Category Archives: the middle east

Tunisian Tuna Brik

tuna brik

Tunisian Tuna Brik

For centuries, every civilization, empire, religion, trade route has some sort of filled pastry including but not limited to empanadas in Latin America, samosas in India, and spring rolls in China. A brik is the Tunisian version.

This recipe was prepared at the Getty Villa in my recent classes, The Eclectic Empire, inspired by the special exhibition, Roman Mosaics Across the Empire.

2 7-ounce cans tuna packed in water, drained and flaked
¼ cup finely chopped scallions
3 tablespoons capers, drained and chopped
¼ cup parsley, finely chopped
¼ cup olive oil
juice of two lemons
salt and pepper to taste
6 sheets phyllo dough

1 egg, beaten
vegetable oil for frying

In a medium bowl, combine the tuna, scallions, capers, parsley, olive oil, lemon, salt and pepper. Taste and adjust seasoning.

On a work surface, make 2 stacks 
of 3 phyllo sheets each. Cut each stack into four 4×12” strips. Keep the phyllo dough covered with 
a damp kitchen towel.

Place 2 to 3 tablespoons of the tuna filling at the end of the strip closest to you. Brush the edge of the other end with the beaten egg. Fold the corner of the phyllo over the filling to form a triangle. Continue folding the triangle up and over itself until you reach the end of the phyllo strip. Press to adhere. Repeat with the remaining phyllo strips.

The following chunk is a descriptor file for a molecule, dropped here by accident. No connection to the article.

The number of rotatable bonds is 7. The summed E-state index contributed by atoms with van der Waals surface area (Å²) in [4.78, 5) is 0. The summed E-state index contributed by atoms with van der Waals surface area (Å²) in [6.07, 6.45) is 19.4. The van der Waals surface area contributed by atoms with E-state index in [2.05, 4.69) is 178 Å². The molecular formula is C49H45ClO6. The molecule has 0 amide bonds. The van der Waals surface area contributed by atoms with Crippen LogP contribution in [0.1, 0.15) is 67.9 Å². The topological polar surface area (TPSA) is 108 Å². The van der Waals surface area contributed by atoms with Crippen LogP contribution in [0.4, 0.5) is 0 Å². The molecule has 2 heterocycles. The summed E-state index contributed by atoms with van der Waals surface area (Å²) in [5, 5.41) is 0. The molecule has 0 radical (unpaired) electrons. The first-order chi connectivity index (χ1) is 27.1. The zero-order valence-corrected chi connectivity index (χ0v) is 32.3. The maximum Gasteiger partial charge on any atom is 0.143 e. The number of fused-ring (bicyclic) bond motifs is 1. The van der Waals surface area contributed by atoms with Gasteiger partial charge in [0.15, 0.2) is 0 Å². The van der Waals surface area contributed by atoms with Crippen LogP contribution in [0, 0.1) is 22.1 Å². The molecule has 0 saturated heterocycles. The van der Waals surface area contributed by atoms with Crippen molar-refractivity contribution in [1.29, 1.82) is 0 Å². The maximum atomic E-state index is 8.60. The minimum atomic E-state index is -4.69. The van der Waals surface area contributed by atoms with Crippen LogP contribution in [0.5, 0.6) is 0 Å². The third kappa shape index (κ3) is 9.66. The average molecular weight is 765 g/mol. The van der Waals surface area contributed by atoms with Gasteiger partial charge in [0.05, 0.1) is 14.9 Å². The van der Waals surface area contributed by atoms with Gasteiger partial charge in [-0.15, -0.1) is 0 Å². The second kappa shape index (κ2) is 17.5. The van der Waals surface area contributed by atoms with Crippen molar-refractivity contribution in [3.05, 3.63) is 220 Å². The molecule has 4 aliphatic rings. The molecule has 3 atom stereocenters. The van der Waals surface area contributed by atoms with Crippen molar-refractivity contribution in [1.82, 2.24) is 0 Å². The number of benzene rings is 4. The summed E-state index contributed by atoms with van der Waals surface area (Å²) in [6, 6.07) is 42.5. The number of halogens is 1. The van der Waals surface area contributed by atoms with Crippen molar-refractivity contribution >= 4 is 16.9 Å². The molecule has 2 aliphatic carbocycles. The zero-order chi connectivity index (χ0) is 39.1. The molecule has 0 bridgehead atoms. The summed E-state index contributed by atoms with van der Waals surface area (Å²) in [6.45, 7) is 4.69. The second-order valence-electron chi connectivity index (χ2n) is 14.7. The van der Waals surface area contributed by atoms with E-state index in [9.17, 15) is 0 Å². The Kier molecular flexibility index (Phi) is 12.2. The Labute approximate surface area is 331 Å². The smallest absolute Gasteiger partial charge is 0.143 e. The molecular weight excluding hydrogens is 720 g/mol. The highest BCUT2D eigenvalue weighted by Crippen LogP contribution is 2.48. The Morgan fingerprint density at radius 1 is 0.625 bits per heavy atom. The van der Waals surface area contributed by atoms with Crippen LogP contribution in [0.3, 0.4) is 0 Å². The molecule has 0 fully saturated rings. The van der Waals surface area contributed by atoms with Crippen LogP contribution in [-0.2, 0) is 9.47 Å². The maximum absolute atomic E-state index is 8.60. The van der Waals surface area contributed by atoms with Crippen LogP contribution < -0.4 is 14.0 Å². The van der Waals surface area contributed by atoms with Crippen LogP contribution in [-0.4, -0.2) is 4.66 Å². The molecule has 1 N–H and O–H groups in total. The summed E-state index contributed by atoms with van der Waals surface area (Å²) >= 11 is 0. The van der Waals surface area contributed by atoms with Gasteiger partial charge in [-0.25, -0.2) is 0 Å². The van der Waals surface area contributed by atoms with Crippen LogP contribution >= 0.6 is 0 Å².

Heat oil in a deep-fryer or large saucepan to 350° F.

Fry the brik in the preheated oil in batches until golden brown and crispy, about 3 to 4 minutes. Drain on a paper towel-lined plate and serve hot.

Makes 6




A flatbread is any dough made into a thin cake before baking on a griddle. This recipe was prepared in my recent Eclectic Mexico class which featured Mexican-Lebanese food. The version of flatbread is leavened but many, such as the Mexican flour tortilla or the Jewish matzo, are not.

5 cups bread flour
2 cups cake flour
2 teaspoon active dry yeast
2 ½ cups lukewarm water
4 teaspoons salt
2 tablespoons sugar
2 tablespoons vegetable oil

Sift and combine dry ingredients. Combine water and yeast and let it sit till it bubbles. Gradually add yeast/water mixture and oil to dry ingredients in a stand mixer until they become incorporated. Knead on low and turn slightly faster for 1 minute.

Put in bowl with olive oil and let rise 1 ½ – 2 hours or until doubled. Punch down dough, form into log on a floured surface, make equal balls (4 for thicker, 8 for thinner), and flatten into a disk with rolling pin about ¼ inch thick and 10 inches across.

Let rise 5 minutes. Flatten again.

Cook on a griddle over medium high until golden brown on bottom and bubbly on top.